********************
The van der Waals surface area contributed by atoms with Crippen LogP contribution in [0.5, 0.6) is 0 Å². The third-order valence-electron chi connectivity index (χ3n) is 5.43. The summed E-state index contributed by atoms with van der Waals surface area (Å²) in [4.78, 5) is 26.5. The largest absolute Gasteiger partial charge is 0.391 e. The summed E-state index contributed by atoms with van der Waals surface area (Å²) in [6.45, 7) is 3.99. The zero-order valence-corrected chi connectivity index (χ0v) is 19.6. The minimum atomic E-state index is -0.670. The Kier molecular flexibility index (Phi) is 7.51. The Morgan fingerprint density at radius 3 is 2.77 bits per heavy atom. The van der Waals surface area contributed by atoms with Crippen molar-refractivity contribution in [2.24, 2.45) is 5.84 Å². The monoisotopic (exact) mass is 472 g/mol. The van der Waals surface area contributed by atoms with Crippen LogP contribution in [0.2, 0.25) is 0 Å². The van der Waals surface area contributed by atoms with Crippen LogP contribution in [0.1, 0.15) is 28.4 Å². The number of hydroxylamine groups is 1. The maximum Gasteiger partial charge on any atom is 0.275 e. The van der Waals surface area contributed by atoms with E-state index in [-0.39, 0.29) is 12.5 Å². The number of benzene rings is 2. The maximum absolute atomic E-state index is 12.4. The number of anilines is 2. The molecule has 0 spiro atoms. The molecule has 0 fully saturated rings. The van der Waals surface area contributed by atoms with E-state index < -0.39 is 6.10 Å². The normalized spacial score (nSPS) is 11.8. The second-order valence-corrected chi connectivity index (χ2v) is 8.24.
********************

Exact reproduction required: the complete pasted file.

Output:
The van der Waals surface area contributed by atoms with Crippen LogP contribution in [0.5, 0.6) is 0 Å². The third-order valence-electron chi connectivity index (χ3n) is 5.43. The summed E-state index contributed by atoms with van der Waals surface area (Å²) in [4.78, 5) is 26.5. The largest absolute Gasteiger partial charge is 0.391 e. The summed E-state index contributed by atoms with van der Waals surface area (Å²) in [6.45, 7) is 3.99. The zero-order valence-corrected chi connectivity index (χ0v) is 19.6. The minimum atomic E-state index is -0.670. The Kier molecular flexibility index (Phi) is 7.51. The Morgan fingerprint density at radius 3 is 2.77 bits per heavy atom. The van der Waals surface area contributed by atoms with Crippen molar-refractivity contribution in [2.24, 2.45) is 5.84 Å². The monoisotopic (exact) mass is 472 g/mol. The van der Waals surface area contributed by atoms with Crippen LogP contribution in [0.2, 0.25) is 0 Å². The van der Waals surface area contributed by atoms with Crippen LogP contribution in [0.1, 0.15) is 28.4 Å². The number of hydroxylamine groups is 1. The maximum Gasteiger partial charge on any atom is 0.275 e. The van der Waals surface area contributed by atoms with E-state index in [-0.39, 0.29) is 12.5 Å². The number of benzene rings is 2. The maximum absolute atomic E-state index is 12.4. The number of anilines is 2. The molecule has 0 spiro atoms. The molecule has 0 fully saturated rings. The van der Waals surface area contributed by atoms with E-state index < -0.39 is 6.10 Å². The normalized spacial score (nSPS) is 11.8. The second-order valence-corrected chi connectivity index (χ2v) is 8.24.